Saturday, July 09, 2011



The above clip is taken from the new(ish) cable TV series, Portlandia. I can't vouch for it as a show per se, but if it's as good as this clip (and others on Youtube), then it's worth a viewing. Its co-creator is none other than Carrie Brownstein from defunct '90s indie-rockers, Sleater-Kinney. That band was essentially out of my bounds of interest at the time, and still is today, though I do recall being converted to the virtues of one of their albums whilst being dealt a heavy-rotation blow of its wares in the Shock Records warehouse back in the '90s. In some cases, conversion via osmosis can truly work. But anyway, the show itself appears to be a mockery of not only contemporary hipster culture, but the nostalgia some feel for the heady days of Grunge-Era America. I was there, too. It was a fun time, but life is like that when you're young, if you're at all lucky. I was born in 1972, and I can vouch for having had a blast throughout most of that decade. Actually, I thought the entire grunge phenomenon was a complete joke at the time, an opportunistic grab by the corporate culture industry trying to hedge its bets on some sort of faux counter-culture in the hope of a quick buck, and... I'm starting to sound like myself ca. 1993. Nowadays I find it a joke I can actually laugh about. It's easy, as you get older, to get misty-eyed about life when it wasn't so complicated, burdened by responsibilities and life's options seemed endless, so have a laugh at yourself.





Speaking of laughing, William Friedkin's To Live And Die In LA is always good for a hoot. Director Friedkin made his name w/ great films in the early '70s such as The French Connection and The Exorcist. He then destroyed his career by remaking the Francophile classic, Wages Of Fear, as Sorcerer in 1977. I've never seen it, but apparently everyone who did hated it and he never made another hit again. His personality, grating and harsh enough to peel paint, probably didn'thelp either when it came to trying to get projects off the ground. In 1990 he made the schlock-horror, The Guardian. I skipped a class at uni to see it. My greatest memory of the experience remains the fact that I sat through the screening seated next to Nick Cave. It was that good. There was Cruising in 1980, but that was more controversial than successful (or liked, for that matter), and in my book is probably only notable because of the number of Germs songs especially recorded for the soundtrack. If the history books are to be believed, Freidkin dug the band and turned up to the Jack Nitzche-helmed recordings to pogo in the studio. 5 years later he requested none other than Wang Chung to score To Live And Die In LA. The '80s were rough for a lot of people. Despite Wang Chung's negligible contributions to the world of sound in general, their music suits the film well. It's a bombastic synth monstrosity which perfectly mirrors the morally bankrupt landscape of the film. It stars William Peterson as the main protagonist - you may know him from CSI commercials - and the oft-watchable Willem Dafoe as his arch nemesis. Peterson is a can't-live-by-the-rules Secret Service agent (and full-time insufferable asshole) dead set on avenging the death of his partner, a death caused by the bad-assed and shamelessly pretentious counterfeiter played by Dafoe. To catch Dafoe in an unauthorised sting, Peterson has to raise some cash in an attempt to lure Dafoe to the bait. To do this, Peterson rips off what he believes is a crook involved in jewel smuggling and has him accidentally killed, only to discover that the victim was in fact an undercover FBI man who was being tailed by his fellow agents. Mayhem and car chases ensue. Freidkin was a man of allegedly hyper-heterosexual impulses in his heyday, so I can't figure out why some of his films are so blatantly homoerotic. Pederson swaggers around (and dresses) like he just staggered out of a gay bar throughout, and the butt-slapping comraderie displayed throughout the film emits belly laughter from friends of mine. I'm not saying the film isn't ridiculous, low-rent or indeed flat-out fucking terrible in certain scenes, but it's still a fast-paced and gripping piece of '80s cheese, and the car chases above are some of the best ever filmed.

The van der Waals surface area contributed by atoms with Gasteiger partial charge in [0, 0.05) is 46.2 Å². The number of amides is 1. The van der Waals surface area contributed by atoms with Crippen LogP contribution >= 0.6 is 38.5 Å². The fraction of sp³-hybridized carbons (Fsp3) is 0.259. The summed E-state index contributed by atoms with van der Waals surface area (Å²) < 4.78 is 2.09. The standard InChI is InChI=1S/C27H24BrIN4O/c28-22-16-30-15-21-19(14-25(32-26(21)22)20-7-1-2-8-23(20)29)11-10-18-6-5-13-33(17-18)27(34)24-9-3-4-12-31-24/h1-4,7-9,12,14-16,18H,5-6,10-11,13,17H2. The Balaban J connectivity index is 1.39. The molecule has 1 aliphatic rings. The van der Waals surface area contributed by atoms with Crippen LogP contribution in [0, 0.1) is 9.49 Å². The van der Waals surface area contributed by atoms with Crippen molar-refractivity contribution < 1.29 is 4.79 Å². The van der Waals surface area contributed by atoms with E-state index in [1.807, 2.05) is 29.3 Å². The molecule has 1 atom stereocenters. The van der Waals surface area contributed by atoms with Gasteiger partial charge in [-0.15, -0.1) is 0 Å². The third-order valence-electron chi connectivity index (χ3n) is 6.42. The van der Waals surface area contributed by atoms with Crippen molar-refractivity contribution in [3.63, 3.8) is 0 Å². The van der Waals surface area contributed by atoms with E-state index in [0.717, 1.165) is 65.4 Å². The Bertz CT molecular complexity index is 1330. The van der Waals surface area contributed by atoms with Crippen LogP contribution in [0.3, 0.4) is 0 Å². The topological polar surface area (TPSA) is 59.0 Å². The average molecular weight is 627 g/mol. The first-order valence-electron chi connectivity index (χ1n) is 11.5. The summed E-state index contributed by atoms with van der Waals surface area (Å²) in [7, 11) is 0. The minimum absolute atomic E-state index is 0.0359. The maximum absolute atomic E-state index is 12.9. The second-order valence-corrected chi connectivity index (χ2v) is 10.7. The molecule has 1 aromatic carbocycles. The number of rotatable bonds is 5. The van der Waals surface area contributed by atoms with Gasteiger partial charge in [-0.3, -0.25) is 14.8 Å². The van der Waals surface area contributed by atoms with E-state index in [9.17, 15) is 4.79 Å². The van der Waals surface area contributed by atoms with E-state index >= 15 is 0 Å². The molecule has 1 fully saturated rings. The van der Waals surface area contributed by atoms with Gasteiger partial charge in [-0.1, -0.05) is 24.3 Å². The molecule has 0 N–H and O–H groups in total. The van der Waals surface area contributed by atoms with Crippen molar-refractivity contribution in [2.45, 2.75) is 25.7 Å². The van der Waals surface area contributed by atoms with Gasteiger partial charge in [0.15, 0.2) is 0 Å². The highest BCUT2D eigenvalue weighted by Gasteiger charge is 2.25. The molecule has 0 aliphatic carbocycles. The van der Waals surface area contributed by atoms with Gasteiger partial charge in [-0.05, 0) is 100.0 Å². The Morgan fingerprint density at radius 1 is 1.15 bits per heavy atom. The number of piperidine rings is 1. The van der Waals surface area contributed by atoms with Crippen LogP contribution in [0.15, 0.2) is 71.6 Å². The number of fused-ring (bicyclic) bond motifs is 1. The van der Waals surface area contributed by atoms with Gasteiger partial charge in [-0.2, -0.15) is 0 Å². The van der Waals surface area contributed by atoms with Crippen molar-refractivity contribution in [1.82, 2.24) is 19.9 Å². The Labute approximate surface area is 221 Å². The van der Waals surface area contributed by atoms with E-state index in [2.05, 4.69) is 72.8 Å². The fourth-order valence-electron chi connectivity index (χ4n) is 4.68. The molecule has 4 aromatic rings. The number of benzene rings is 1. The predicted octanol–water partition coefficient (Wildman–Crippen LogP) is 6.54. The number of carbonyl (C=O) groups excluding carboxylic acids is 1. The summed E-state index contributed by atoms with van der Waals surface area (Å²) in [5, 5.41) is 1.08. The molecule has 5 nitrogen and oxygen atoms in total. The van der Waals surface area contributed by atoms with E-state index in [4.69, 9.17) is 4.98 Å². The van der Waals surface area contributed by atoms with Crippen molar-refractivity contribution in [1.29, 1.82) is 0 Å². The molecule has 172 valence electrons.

1 comment:

h-i-c-h-a-m said...

man!! I think friedkin is my fave director... I lovvvve sorcerer - awesome tangerine dream synth soundtrack.

TLADILA is my FAVORITE!!!! and yes wang chung's OST suits it perfectly. it gives it a bleak, depraved 80s feel. the numerous shots in the face of this film makes it more brutal than so many of its contemporaries which are more sketchy and cartoonish after all.

the script is tight and the acting is great.

this film was just made in the 80s and this is what makes it under rated IMHO.

same with peckinpah's osterman weekend. very good film but totally out of place in the 80s.

gimme gimme gimme!